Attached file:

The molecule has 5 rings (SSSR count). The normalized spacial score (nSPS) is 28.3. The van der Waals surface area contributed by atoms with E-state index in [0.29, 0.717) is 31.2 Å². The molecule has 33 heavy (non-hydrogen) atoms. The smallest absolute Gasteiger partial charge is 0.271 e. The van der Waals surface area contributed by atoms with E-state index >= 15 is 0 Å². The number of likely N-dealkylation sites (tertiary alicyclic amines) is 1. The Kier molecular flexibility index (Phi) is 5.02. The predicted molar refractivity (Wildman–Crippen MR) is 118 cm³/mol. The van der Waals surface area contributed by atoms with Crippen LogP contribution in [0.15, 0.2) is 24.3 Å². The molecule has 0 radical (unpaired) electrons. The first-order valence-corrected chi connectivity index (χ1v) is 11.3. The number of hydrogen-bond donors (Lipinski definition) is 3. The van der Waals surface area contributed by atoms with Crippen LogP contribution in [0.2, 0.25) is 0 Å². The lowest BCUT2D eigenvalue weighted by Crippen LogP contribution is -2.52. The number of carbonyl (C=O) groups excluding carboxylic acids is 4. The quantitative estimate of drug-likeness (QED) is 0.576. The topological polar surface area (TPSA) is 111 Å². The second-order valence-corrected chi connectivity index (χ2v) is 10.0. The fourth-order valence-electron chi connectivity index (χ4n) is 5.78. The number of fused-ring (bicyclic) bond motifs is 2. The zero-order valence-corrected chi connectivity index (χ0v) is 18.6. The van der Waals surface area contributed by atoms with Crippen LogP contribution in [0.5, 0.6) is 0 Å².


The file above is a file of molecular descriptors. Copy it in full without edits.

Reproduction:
The molecule has 5 rings (SSSR count). The normalized spacial score (nSPS) is 28.3. The van der Waals surface area contributed by atoms with E-state index in [0.29, 0.717) is 31.2 Å². The molecule has 33 heavy (non-hydrogen) atoms. The smallest absolute Gasteiger partial charge is 0.271 e. The van der Waals surface area contributed by atoms with E-state index >= 15 is 0 Å². The number of likely N-dealkylation sites (tertiary alicyclic amines) is 1. The Kier molecular flexibility index (Phi) is 5.02. The predicted molar refractivity (Wildman–Crippen MR) is 118 cm³/mol. The van der Waals surface area contributed by atoms with Crippen LogP contribution in [0.15, 0.2) is 24.3 Å². The molecule has 0 radical (unpaired) electrons. The first-order valence-corrected chi connectivity index (χ1v) is 11.3. The number of hydrogen-bond donors (Lipinski definition) is 3. The van der Waals surface area contributed by atoms with Crippen LogP contribution in [0.2, 0.25) is 0 Å². The lowest BCUT2D eigenvalue weighted by Crippen LogP contribution is -2.52. The number of carbonyl (C=O) groups excluding carboxylic acids is 4. The quantitative estimate of drug-likeness (QED) is 0.576. The topological polar surface area (TPSA) is 111 Å². The second-order valence-corrected chi connectivity index (χ2v) is 10.0. The fourth-order valence-electron chi connectivity index (χ4n) is 5.78. The number of fused-ring (bicyclic) bond motifs is 2. The zero-order valence-corrected chi connectivity index (χ0v) is 18.6. The van der Waals surface area contributed by atoms with Crippen LogP contribution in [0.5, 0.6) is 0 Å².